Science Isn’t Objective, But That’s Okay

It’s more than just experimentation and observation – social negotiation is involved in the production of scientific knowledge, too.

Author: Jacqueline Hsing
Editor: B. Fisher
Artist: Laura Horga


Scientific Objectivity. These two words express the idea that science, or rather good science, is impartial and free from values, biases, and interests. The perceived objectiveness of science is why we use it to argue truth and establish authority when it comes to debates, ranging from climate change to the efficacy of medical drugs.

But how attainable is objectivity in science, really? Harry Collins and Trevor Pinch argue in their book The Golem: What Everyone Should Know about Science that science is not the straightforward result of experimentation and observation. Instead, they argue that science comes from the interpretation of ambiguous results and that “in science, facts do not speak for themselves, at least not exactly”. This is because experimental results, and their acceptance, are “co-determined by the facts as well as social and psychological factors”. Scientific activity is a cultural pursuit that is transformed, interpreted, and utilised by people in a specific way. There is no normative framework to rationality – our justification is based on knowledge relative to our specific culture or society.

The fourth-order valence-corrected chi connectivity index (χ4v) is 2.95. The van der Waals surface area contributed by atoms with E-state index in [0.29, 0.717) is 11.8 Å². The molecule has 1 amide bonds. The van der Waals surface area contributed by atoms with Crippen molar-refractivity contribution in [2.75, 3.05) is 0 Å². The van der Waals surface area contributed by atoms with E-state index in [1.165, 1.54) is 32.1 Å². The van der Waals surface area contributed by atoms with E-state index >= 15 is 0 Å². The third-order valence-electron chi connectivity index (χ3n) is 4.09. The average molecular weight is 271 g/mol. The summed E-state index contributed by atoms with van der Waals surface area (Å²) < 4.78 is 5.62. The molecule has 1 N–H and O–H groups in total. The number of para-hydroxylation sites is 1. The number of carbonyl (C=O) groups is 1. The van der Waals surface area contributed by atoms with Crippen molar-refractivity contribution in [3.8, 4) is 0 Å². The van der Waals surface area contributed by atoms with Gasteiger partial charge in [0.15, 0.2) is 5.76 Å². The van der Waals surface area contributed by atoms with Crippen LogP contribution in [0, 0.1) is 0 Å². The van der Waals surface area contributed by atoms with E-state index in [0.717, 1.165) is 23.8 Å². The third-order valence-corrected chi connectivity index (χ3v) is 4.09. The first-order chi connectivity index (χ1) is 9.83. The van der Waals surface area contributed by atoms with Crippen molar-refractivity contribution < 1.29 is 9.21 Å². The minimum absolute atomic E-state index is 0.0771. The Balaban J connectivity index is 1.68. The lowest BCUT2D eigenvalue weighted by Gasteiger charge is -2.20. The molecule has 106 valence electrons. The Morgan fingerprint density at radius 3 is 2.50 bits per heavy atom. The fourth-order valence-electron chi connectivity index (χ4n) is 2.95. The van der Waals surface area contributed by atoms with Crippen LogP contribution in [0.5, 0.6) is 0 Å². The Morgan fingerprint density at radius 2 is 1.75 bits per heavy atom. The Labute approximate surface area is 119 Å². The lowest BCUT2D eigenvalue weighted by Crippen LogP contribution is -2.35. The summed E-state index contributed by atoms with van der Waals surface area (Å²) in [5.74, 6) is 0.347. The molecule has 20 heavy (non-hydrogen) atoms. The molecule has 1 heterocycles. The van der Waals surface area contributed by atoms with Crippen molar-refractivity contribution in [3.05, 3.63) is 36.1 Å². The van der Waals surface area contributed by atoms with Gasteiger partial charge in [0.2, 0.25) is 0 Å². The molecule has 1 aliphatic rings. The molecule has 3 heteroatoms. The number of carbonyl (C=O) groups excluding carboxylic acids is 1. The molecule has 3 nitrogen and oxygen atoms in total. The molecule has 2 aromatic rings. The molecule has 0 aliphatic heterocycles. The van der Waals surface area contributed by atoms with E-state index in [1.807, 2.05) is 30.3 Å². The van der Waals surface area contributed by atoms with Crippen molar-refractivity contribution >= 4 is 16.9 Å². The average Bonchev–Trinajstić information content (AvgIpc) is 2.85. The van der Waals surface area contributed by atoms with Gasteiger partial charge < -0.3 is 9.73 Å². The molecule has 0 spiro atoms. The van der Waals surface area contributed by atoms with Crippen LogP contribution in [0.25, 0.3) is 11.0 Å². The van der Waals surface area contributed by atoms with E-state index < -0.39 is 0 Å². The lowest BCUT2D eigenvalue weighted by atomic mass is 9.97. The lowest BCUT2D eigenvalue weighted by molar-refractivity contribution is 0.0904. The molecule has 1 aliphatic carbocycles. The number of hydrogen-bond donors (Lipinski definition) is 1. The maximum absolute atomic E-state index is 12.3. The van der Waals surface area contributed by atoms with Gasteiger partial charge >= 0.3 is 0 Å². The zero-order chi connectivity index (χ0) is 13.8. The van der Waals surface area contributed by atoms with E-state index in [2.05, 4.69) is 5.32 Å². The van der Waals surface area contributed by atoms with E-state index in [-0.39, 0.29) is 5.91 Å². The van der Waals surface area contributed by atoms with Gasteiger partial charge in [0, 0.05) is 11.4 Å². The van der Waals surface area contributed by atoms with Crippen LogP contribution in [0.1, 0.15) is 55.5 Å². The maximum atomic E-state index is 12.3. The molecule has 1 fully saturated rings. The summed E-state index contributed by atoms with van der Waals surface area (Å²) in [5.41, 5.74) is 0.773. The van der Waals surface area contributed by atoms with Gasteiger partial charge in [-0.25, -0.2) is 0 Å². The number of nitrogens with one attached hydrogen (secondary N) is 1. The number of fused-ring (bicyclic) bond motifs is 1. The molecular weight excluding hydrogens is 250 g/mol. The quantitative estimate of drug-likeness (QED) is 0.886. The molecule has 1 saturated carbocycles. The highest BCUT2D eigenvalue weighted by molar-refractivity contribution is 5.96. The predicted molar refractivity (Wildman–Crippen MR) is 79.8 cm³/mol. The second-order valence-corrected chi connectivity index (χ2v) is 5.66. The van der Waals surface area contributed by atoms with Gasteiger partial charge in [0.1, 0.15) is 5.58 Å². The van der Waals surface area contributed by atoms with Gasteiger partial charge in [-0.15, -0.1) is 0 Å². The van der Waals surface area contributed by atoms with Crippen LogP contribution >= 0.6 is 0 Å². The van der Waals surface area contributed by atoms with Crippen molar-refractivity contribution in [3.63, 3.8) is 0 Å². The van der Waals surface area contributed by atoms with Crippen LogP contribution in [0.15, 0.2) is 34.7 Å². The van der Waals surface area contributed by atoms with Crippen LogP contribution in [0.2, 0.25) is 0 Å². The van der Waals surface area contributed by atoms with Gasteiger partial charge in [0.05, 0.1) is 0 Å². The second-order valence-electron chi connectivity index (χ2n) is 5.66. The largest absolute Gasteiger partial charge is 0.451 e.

That isn’t to say that the integration of values in science is bad – science ultimately relies on epistemic values. This is how we choose which theories are valid and which are not. Take gravitational waves, for instance. How do we know that they exist? To know that our experimental results are valid, we must break what Harry Collins calls the ‘experimenter’s regress’: the loop of dependence between theory and evidence. The experimenter’s regress goes like this: when an experiment is executed for the first time, the result is always uncertain. Scientists either have to know the right answers in order to know that their experimental results are valid, or explicitly know that the experiment is working in order to get the right answers. 

So, we cannot truly be sure that the gravitational wave detector is correctly measuring gravitational waves, unless we already know that they exist. We might say that replication of the same experiment might reinforce valid claims, but why do those count as ‘good’ experiments? What about the other experiments that failed to detect gravitational waves? After all, N-rays, a hypothetical form of radiation, were confirmed by separate scientists before being declared illusionary. Since there are no cognitive or objective criteria to determine whether a claim is valid, the only way to break the experimenter’s regress is through the social negotiation that occurs between scientists.

It is important to examine this social negotiation in order to acknowledge that science is more complicated than a linear transition from evidence collection to rational theory. Science is used to legitimize a perceived truth as much as it is used to illuminate. So, if we just believe that science is objective and truth revealing, we leave no room to debate the values which have played an integral part in the creation of scientific evidence and fall into the trap of debating the science itself. 

Therefore, in order for science to keep its epistemic integrity, the myth of scientific objectivity must be deconstructed. By actively recognising the values ingrained in the production of scientific knowledge, we can promote science that is transparent and trustworthy. Ultimately, the interplay of values in science isn’t inherently bad. Just when we mistake science as value-free do we make the mistake of creating an elitist and unrealistic view of science.

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